Loyalty marketing concentrates on strengthening the relationships with customers a business already has. Therefore, customers who make regular purchases—for example, who shop at the same supermarket every week, or eat at the same restaurant at least once a month—are most impacted by a rewards program, as their repeated business earns them more rewards.
New customers may be reached through incentives, and through referrals from existing customers—but this depends upon earning and maintaining the loyalty of the original customer base (See also Referral Marketing). Additionally, depending upon the complexity of the loyalty program and the technology implemented, more specific market segments within the customer base can be targeted for special rewards. For example, online travel-brokerage agencies such as Expedia and Trip Advisor can track website visitors who’ve been exploring (but not booking) possible trips, and follow up with special offers to those who have enrolled with the site.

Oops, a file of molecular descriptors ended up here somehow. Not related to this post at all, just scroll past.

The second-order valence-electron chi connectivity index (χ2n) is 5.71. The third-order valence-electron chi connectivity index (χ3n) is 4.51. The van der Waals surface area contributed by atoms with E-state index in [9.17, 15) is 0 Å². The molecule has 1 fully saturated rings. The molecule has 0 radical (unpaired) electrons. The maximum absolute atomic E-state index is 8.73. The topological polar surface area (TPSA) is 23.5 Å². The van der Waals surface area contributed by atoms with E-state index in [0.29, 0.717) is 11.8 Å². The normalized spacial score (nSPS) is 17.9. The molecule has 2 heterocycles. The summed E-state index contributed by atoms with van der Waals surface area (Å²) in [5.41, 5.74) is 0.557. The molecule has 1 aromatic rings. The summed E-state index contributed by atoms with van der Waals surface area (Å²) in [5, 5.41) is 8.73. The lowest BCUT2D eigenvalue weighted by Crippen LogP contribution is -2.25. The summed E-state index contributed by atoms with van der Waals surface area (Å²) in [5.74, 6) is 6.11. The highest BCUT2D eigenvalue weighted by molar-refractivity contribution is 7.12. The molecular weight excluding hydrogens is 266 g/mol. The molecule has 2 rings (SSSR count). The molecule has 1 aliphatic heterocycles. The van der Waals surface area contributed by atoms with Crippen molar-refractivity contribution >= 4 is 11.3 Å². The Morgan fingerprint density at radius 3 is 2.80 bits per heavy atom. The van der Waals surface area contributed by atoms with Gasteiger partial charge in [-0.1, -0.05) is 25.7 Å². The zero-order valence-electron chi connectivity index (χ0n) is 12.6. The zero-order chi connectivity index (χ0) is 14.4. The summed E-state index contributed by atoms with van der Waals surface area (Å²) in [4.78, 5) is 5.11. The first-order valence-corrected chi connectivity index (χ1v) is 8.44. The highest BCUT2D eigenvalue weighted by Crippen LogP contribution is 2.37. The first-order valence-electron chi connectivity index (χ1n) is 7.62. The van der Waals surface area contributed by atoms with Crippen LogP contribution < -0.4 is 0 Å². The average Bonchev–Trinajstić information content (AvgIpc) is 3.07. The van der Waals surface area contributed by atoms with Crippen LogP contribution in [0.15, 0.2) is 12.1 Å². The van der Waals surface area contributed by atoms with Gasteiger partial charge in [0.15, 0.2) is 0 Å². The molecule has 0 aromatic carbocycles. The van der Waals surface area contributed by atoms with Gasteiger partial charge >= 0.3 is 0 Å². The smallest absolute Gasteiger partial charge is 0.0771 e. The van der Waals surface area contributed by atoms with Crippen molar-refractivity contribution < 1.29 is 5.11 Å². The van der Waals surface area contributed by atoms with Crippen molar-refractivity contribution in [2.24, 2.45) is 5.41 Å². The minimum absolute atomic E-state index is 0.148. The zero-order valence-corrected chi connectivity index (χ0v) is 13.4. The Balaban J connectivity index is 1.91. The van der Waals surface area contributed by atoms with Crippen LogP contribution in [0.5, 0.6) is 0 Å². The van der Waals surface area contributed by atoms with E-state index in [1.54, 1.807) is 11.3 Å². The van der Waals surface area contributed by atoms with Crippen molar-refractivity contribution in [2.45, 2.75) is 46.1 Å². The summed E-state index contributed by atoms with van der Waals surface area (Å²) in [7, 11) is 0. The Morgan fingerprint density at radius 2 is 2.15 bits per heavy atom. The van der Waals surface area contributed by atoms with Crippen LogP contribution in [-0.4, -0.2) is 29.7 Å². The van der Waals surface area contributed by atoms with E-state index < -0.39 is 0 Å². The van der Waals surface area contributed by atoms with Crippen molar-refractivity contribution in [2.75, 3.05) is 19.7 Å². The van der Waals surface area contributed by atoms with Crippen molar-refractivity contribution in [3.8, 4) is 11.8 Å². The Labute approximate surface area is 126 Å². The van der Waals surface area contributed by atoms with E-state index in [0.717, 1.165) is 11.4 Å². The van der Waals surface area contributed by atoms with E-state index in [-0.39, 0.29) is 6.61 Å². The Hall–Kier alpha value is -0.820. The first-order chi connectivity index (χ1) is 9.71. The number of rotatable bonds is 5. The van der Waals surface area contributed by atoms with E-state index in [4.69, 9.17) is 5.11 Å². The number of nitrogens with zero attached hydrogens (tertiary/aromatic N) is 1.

Ultimately, customers became loyal through repeated satisfactory (or better) interactions with a business; by extension, this depends upon the business providing a quality product and quality service. Only after these aspects of a business are in place should it consider developing a loyalty program—no incentive will entice customers to purchase low-value products or endure low-quality service. Therefore, the launch of a loyalty program should be reinforced with employee training; if the promotional end of your campaign is successful, your customers will have more interaction with your company and employees, with every one of these interactions a chance for building customer relationship (or destroying it). (See also Internal Marketing)
Next comes the selection of a specific rewards method and incentives. A simple and low-cost method for a small business might involve a paper card that can be punched or stamped with every visit, resulting in a free product once the card is filled up.